Oswego, Illinois

Oswego /ɒsˈwɡ/ is a village in Kendall County, Illinois, United States. The village population as of the 2010 census was 30,355,[3] more than double its population of 13,326 in 2000. Oswego is the largest municipality located completely within Kendall County.

Oswego, Illinois
Downtown Oswego
Location of Oswego in Kendall County, Illinois
Location of Illinois in the United States
Coordinates: 41°41′26″N 88°20′30″W
CountryUnited States
TownshipsOswego, Bristol
  Village PresidentTroy Parlier
  Total15.04 sq mi (38.96 km2)
  Land14.90 sq mi (38.58 km2)
  Water0.14 sq mi (0.38 km2)
577 ft (176 m)
  Density2,320.67/sq mi (896.01/km2)
Time zoneUTC−6 (CST)
  Summer (DST)UTC−5 (CDT)
ZIP code
Area code(s)630/331
FIPS code17-56887
Wikimedia CommonsOswego, Illinois


In 1833, William Smith Wilson, his wife Rebecca, and his brother-in-law Daniel Pearce moved to the area now known as Oswego.[4] The land belonged to the local Potawatomi, Ottawa, and Chippewa tribes, but the United States government removed the Native Americans when the government started surveying the land along the Fox River in Kendall County. In 1842, the federal government placed the land for sale at an established price of $1.25 an acre.[5]

After the sale of the land, Lewis Brinsmaid Judson and Levi F. Arnold from New York laid out the village and named it "Hudson". However, when a post office was established, its location was given as "Lodi". Confusion over the official name of the area led to a decision in January 1837, when the citizens gathered and voted "Oswego" as the permanent name of the village by a single vote.[6] The ford across the Fox River in the town allowed Oswego to grow economically and as a town, eventually incorporated in 1852 with its village boundaries at the time being Harrison Street to the northwest, Jefferson Street to the northeast, Monroe Street to the southeast, and Benton Street to the southwest.[7] At the advent of the automobile, Oswego continued to see growth as it became a hub for three different state highways (Illinois Route 25, Illinois Route 71, and Illinois Route 31).[4]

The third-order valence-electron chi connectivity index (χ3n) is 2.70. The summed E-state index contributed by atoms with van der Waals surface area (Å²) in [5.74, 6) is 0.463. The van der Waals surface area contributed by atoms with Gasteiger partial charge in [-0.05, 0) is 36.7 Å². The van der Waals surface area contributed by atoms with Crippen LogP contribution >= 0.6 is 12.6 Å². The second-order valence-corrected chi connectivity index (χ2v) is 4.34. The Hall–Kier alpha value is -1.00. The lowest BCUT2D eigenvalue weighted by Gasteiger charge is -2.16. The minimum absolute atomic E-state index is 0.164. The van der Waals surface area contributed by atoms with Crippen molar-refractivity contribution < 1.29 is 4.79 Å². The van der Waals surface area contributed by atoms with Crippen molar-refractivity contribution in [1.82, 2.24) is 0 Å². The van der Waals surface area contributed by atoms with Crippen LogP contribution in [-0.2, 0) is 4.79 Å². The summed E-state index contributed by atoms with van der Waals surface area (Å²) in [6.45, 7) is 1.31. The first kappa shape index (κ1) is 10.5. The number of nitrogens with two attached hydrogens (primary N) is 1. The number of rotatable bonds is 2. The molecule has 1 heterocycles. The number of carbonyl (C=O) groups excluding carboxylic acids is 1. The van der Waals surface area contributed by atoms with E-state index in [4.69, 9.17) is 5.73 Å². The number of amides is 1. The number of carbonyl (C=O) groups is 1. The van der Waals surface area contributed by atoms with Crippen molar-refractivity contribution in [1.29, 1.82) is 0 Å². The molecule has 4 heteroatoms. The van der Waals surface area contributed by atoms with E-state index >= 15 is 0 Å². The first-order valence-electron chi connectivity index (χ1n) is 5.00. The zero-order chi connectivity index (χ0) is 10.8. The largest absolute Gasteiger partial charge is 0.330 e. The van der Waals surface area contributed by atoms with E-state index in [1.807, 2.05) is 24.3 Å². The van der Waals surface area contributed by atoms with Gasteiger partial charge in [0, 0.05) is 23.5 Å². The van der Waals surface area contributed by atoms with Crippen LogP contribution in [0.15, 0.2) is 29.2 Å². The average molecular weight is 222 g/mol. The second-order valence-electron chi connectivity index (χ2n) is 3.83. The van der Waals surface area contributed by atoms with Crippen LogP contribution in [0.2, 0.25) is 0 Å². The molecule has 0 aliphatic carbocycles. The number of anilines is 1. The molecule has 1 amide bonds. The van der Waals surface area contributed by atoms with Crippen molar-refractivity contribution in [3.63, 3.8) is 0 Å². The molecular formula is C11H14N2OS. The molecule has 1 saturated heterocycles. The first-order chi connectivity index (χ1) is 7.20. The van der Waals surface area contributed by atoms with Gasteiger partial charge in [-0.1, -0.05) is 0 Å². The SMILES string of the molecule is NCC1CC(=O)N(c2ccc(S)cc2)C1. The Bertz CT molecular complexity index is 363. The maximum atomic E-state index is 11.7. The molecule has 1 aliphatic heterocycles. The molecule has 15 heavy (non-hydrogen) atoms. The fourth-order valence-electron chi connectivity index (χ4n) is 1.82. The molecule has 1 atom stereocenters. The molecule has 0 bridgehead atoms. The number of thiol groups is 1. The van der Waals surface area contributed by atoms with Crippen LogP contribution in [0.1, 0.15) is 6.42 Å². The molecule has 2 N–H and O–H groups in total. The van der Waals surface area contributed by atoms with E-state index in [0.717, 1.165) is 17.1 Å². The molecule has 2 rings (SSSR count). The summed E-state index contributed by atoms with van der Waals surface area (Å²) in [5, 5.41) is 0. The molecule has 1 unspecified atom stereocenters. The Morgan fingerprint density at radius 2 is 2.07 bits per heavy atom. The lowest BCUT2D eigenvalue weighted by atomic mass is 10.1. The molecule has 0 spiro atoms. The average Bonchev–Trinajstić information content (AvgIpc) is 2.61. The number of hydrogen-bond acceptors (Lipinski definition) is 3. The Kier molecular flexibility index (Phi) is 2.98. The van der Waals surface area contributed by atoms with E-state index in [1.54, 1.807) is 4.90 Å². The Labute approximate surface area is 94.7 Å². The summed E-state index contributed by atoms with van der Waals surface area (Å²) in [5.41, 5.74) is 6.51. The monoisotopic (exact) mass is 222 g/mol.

Major community developments began when Caterpillar Inc. and Western Electric built industrial plants near Oswego in the mid-1950s.[8] This initially allowed nearby Boulder Hill to develop.[9] The next major development arrived in the mid-1980s during the suburban homebuilding boom, which allowed houses and buildings to populate the village. The rapid growth of the village allowed its limits to expand west of the Fox River into today's boundaries.[4]

Oswego is known to some Chicago-area residents for the town dragstrip on State Route 34, which was open from 1955 until 1979, where muscle cars were raced by drivers from all over the Midwest.[10][11] The drag days are still celebrated even though the strip has been closed for decades.[12] Although evidence of the drag strip, including parts of the track, still remain, the site is off limits to the public.


Oswego is located in northeastern Kendall County on the Fox River. It is bordered to the north by Boulder Hill and Montgomery, to the east by Aurora, and to the west by Yorkville, the Kendall county seat.

According to the 2010 census, the village of Oswego has a total area of 15.63 square miles (40.5 km2), of which 15.53 square miles (40.2 km2) (or 99.36%) is land and 0.11 square miles (0.28 km2) (or 0.70%) is water.[13]


Downtown Oswego is home to historic buildings and homes, as well as shops and restaurants. The village of Oswego launched a project to enhance and restore the historic downtown district. This project included significant infrastructure and streetscape improvements, such as the installation of brick pavers, sidewalks, landscaping, and decorative streetlights and benches. Hudson Crossing Park, located along the Fox River, opened in October 2004 where many children and families enjoy the scenery. The Waubonsee Creek Promenade, which stretches from Main Street to the new park, is the final phase of the downtown enhancements.[14] In 2008, the village celebrated its 175th anniversary.

Recreation and leisure

The Oswego area is home to over 1,100 acres (450 ha) of open land, trails, and parks maintained by the Oswegoland Park District. Established in 1950, this governmental agency is guided to "create opportunities for a healthy community". Overseeing 63 parks, 16 miles (26 km) of walking trails, two aquatic parks, and the Little White School Museum, the park district provides offerings for the community of 20,000 households as well as visitors from farther away.

The Oswego area holds several races for fitness enthusiasts. Several area festivals are coordinated by the park district, such as the annual PrairieFest.[15]


Historical population
Est. 201835,237[2]16.1%
U.S. Decennial Census[16]

As of the census[17] of 2010, there are 30,355 people, 9,935 households, and 8,027 families residing in the village. The population density is 2,025/mi² (782/km²). There are 10,388 housing units at an urban density of 668.9/mi² (258.3/km²). The racial makeup of the village is 85.65% White, 5.16% African American, 0.24% Native American, 3.43% Asian, 0.03% Pacific Islander, 3.24% from other races, and 2.24% from two or more races. 11.71% of the population are Hispanic or Latino of any race.